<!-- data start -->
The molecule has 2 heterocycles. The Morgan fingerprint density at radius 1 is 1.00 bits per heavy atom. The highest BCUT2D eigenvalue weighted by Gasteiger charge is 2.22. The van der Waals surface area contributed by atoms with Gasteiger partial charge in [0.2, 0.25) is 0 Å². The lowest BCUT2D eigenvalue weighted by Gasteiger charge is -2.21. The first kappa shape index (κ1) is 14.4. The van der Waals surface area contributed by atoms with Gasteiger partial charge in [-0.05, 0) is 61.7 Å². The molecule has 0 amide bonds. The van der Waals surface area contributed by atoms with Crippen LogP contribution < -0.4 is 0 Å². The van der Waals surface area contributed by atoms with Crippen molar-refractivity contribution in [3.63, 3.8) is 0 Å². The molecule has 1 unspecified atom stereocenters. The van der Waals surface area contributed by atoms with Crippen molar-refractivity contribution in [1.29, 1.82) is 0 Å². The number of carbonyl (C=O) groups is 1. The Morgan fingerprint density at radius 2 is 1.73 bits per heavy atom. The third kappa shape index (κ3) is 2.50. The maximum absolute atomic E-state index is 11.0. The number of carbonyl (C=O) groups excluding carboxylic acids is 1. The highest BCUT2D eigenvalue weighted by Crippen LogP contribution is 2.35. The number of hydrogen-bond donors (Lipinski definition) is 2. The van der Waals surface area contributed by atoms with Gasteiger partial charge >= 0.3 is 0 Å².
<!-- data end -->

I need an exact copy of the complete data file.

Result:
The molecule has 2 heterocycles. The Morgan fingerprint density at radius 1 is 1.00 bits per heavy atom. The highest BCUT2D eigenvalue weighted by Gasteiger charge is 2.22. The van der Waals surface area contributed by atoms with Gasteiger partial charge in [0.2, 0.25) is 0 Å². The lowest BCUT2D eigenvalue weighted by Gasteiger charge is -2.21. The first kappa shape index (κ1) is 14.4. The van der Waals surface area contributed by atoms with Gasteiger partial charge in [-0.05, 0) is 61.7 Å². The molecule has 0 amide bonds. The van der Waals surface area contributed by atoms with Crippen LogP contribution < -0.4 is 0 Å². The van der Waals surface area contributed by atoms with Crippen molar-refractivity contribution in [3.63, 3.8) is 0 Å². The molecule has 1 unspecified atom stereocenters. The van der Waals surface area contributed by atoms with Crippen molar-refractivity contribution in [1.29, 1.82) is 0 Å². The number of carbonyl (C=O) groups is 1. The Morgan fingerprint density at radius 2 is 1.73 bits per heavy atom. The third kappa shape index (κ3) is 2.50. The maximum absolute atomic E-state index is 11.0. The number of carbonyl (C=O) groups excluding carboxylic acids is 1. The highest BCUT2D eigenvalue weighted by Crippen LogP contribution is 2.35. The number of hydrogen-bond donors (Lipinski definition) is 2. The van der Waals surface area contributed by atoms with Gasteiger partial charge >= 0.3 is 0 Å².